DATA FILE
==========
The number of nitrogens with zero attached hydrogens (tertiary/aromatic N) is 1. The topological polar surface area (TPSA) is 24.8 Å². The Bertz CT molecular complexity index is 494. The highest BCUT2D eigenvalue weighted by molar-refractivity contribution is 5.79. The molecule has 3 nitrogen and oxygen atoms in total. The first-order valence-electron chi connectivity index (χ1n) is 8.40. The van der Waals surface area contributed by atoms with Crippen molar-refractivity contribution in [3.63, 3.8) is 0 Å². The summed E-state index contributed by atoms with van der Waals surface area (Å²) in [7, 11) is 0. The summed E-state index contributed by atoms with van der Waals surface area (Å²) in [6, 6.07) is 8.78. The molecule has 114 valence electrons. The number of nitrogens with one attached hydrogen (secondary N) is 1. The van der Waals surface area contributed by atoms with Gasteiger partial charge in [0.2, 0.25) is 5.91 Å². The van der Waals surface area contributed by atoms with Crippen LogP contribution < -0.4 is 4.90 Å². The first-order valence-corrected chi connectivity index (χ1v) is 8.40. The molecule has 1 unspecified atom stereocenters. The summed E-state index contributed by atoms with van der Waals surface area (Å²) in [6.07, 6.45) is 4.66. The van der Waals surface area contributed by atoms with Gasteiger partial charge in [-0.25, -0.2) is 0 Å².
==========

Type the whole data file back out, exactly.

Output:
The number of nitrogens with zero attached hydrogens (tertiary/aromatic N) is 1. The topological polar surface area (TPSA) is 24.8 Å². The Bertz CT molecular complexity index is 494. The highest BCUT2D eigenvalue weighted by molar-refractivity contribution is 5.79. The molecule has 3 nitrogen and oxygen atoms in total. The first-order valence-electron chi connectivity index (χ1n) is 8.40. The van der Waals surface area contributed by atoms with Crippen molar-refractivity contribution in [3.63, 3.8) is 0 Å². The summed E-state index contributed by atoms with van der Waals surface area (Å²) in [7, 11) is 0. The summed E-state index contributed by atoms with van der Waals surface area (Å²) in [6, 6.07) is 8.78. The molecule has 114 valence electrons. The number of nitrogens with one attached hydrogen (secondary N) is 1. The van der Waals surface area contributed by atoms with Gasteiger partial charge in [0.2, 0.25) is 5.91 Å². The van der Waals surface area contributed by atoms with Crippen LogP contribution < -0.4 is 4.90 Å². The first-order valence-corrected chi connectivity index (χ1v) is 8.40. The molecule has 1 unspecified atom stereocenters. The summed E-state index contributed by atoms with van der Waals surface area (Å²) in [6.07, 6.45) is 4.66. The van der Waals surface area contributed by atoms with Gasteiger partial charge in [-0.25, -0.2) is 0 Å².